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Scientists improve working memory by extending brain signals

A study conducted by researchers at the Faculty of Medicine at New York University found that one could improve short-term memory by artificially extending neural signals called sharp waveforms. This discovery could lead to new treatments for memory disorders, including Alzheimer's disease.

Researchers focused on short-term memory

Sebastian Kaulitzki | Shutterstock

The study focuses on working memory, in charge of keeping temporary information to use to accomplish a task, for example, by memorizing routes and directions around a new location to use later in the day, or by calling back numbers to write a phone number. .

The team found that by lengthening acute wave waves (local oscillatory patterns of the hippocampus and surrounding brain regions involved in memory consolidation) in the rat, they were 10 to 15% better able to remember of the road traveled treatment of sugar water.

Sharp ripples are created when nerve cells send electrical pulses to organize memories. As the study explains, "Sharp wave ripples (SPW-R) in the hippocampus are considered a key mechanism for memory consolidation and action planning" .

During the experiment, the Labyrinth Road developed by the researchers for the rats was modified so that the rats had to use the opposite route to the one they had previously borrowed to get the reward. To do this, the rats had to use their short term memory in order to remember not to repeat the same path in order to find sweet water.

Researchers used multisite electrophysiological recordings with optogenic activation of pyramidal neurons in the hippocampus, and artificially elongated sharp wave waves to evaluate its impact on short-term memory performance in rats.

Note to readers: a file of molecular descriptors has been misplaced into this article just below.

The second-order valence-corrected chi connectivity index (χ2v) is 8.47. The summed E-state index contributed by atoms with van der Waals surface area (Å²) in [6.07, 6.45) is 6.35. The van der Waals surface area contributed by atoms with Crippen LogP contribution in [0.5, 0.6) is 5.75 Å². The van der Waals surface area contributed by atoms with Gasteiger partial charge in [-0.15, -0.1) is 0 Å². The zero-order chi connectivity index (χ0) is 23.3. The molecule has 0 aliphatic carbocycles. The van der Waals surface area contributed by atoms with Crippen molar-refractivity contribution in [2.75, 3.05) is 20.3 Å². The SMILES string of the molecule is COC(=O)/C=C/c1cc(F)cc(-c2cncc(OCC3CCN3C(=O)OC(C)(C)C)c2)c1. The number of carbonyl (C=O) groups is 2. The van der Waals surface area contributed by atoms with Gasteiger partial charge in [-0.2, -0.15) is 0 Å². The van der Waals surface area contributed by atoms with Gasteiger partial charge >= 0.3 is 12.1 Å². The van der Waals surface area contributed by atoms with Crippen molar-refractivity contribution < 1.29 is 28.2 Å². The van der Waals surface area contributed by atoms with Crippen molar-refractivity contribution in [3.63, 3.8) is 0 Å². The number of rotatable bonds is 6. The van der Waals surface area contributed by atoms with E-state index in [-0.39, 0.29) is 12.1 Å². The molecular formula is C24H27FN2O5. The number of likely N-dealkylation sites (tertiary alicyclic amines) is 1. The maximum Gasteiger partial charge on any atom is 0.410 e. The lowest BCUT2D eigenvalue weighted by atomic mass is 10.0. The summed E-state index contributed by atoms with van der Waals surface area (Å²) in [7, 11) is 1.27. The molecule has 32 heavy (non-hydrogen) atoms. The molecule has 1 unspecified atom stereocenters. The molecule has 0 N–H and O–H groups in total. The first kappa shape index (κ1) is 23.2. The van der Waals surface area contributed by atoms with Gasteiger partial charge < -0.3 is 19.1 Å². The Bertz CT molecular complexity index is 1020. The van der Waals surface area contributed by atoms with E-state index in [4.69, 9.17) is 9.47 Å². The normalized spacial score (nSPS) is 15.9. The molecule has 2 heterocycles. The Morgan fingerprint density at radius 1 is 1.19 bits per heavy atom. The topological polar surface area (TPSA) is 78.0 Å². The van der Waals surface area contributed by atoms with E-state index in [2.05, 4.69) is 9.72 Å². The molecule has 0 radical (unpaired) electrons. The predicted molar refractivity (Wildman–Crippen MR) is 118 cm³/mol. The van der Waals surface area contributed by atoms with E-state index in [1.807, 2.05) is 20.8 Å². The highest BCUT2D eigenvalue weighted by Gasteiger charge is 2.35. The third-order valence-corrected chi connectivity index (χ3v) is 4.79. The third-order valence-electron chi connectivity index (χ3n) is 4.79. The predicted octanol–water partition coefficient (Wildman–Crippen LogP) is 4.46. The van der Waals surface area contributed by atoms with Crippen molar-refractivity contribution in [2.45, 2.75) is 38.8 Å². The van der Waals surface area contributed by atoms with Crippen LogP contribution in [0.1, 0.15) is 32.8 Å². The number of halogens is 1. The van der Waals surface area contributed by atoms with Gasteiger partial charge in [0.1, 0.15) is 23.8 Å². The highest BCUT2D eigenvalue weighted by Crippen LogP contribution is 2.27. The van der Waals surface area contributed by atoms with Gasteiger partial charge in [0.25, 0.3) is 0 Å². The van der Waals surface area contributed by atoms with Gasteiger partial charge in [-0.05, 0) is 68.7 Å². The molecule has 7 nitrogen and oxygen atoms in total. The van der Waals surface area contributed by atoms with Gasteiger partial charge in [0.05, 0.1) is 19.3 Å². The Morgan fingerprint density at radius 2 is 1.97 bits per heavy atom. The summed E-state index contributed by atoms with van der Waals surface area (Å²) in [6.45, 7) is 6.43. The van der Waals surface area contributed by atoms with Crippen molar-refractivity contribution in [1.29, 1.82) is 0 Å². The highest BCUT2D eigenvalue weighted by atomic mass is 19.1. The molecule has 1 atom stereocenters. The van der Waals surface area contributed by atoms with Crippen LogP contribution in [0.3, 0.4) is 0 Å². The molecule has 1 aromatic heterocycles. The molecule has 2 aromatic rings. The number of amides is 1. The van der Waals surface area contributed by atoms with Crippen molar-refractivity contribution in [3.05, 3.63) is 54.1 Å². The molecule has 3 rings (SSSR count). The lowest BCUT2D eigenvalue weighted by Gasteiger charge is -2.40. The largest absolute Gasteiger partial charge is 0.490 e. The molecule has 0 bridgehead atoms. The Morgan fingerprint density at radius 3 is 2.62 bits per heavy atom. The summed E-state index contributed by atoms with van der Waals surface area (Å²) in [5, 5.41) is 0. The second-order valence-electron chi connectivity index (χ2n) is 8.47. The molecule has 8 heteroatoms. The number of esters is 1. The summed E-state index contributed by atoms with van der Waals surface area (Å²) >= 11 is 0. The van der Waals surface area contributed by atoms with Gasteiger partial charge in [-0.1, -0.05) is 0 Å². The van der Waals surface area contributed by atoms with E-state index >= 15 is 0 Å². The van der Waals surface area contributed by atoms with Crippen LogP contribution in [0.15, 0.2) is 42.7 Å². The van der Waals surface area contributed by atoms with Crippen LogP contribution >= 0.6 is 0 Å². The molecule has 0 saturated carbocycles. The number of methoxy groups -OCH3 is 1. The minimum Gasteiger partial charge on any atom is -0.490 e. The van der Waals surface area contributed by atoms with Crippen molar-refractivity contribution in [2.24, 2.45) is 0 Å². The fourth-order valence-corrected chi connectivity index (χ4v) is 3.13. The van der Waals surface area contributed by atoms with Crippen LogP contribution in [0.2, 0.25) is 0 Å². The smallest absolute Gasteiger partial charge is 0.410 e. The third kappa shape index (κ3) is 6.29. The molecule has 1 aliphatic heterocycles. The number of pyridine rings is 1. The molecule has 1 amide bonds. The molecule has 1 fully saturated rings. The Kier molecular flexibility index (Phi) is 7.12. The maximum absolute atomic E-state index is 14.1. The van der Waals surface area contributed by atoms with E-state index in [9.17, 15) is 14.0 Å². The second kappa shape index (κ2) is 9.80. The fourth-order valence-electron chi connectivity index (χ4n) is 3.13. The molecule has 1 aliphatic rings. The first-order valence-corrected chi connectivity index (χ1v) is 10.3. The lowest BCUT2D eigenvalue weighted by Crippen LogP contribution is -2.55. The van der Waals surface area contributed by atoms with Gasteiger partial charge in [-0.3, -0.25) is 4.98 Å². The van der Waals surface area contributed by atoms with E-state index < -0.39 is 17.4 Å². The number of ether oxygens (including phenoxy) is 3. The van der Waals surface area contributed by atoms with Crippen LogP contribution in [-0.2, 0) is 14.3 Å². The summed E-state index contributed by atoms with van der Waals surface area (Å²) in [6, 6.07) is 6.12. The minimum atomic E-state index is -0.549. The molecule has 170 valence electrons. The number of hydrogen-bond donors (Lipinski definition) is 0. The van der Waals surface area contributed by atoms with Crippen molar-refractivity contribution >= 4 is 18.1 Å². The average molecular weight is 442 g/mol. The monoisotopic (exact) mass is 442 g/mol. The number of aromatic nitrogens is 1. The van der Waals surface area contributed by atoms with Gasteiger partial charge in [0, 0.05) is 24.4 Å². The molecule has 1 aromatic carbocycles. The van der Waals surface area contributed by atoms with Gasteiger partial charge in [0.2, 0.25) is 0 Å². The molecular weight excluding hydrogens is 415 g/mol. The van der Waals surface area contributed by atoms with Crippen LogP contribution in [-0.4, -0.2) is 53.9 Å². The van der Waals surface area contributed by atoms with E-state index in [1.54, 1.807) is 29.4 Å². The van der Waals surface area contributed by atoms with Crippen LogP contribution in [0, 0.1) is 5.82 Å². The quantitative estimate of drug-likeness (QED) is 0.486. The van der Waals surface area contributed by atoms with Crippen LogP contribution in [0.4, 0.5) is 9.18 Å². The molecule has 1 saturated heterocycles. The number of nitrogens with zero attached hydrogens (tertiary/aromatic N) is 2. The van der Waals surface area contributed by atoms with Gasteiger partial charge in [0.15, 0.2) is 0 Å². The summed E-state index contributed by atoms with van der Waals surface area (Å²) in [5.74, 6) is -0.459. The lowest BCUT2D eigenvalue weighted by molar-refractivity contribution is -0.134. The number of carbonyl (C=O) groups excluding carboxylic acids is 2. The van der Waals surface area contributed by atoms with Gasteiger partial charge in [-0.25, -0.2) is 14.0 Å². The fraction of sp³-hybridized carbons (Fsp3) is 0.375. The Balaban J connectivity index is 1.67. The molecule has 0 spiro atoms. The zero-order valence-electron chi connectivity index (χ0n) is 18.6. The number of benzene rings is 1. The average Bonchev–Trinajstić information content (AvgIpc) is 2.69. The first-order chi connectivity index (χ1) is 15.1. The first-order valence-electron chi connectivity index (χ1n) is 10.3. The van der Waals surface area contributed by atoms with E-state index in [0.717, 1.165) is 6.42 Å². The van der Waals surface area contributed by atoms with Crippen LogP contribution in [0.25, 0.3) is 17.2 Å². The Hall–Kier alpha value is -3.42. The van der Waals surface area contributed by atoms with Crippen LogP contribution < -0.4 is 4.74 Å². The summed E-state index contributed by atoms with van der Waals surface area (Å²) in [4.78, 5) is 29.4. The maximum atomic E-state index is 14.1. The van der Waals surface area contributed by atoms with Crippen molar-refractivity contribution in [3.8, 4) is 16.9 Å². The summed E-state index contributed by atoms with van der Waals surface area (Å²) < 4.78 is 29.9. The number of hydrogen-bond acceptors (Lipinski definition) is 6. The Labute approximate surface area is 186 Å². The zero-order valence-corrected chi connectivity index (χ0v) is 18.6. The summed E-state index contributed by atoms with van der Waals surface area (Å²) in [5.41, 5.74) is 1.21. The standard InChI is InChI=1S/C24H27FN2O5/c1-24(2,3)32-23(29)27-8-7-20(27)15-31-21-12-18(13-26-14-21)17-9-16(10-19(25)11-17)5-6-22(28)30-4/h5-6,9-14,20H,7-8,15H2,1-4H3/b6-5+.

To prolong the ripples of the net waves, hippocampus cells have been designed to include light-sensitive channels. By shining the light through small glass fibers, the neurons were successfully activated and added more neurons to the natural sequence.

It was discovered that not only did the extension of the acute wave ripples improve short – term memory performance, but that it also used slower – triggering neurons in their sequences. The research team had previously discovered that slow-triggering neurons more easily change their properties than fast-triggering neurons as new information is learned.

György Buzsáki, MD, Ph.D., professor in the Department of Neurosciences and Physiology of the Medical School of New York University (USA), presented the importance of the new study published in the Science the 14thth from June 2019.

Our study is the first in our field to have artificially altered intrinsic neuronal trigger patterns in the brain region, called the hippocampus, which has increased learning ability, instead of interfering with previous attempts. .

After decades of study, we have finally understood the mammalian brain well enough to modify some of its mechanisms, which could guide the design of future treatments for memory-related diseases. "

Alzheimer's disease is a disease characterized by short-term memory loss, but research on the treatment or prevention of the disease has not yet led to a significant advance.

The authors of the study conclude:

"Our results demonstrate that a single measurement, such as the duration of SPW-R, can provide valuable insights into the underlying neural calculations. Learning and correct recall in spatial memory tasks have been associated with extended SPW-Rs. "

The first author of the study, Antonio Fernandez-Ruiz, PhD in the Buzsaki laboratory, explained the next steps that the research team will undertake to advance their discovery.

Our next step will be to understand how non-invasive waves can extend the net ripples, which, if we did, would have implications for the treatment of memory disorders. "


The long-lasting hippocampal ripple improves memory. (2019). Science. DOI: 10.1126 / science.aax0758.

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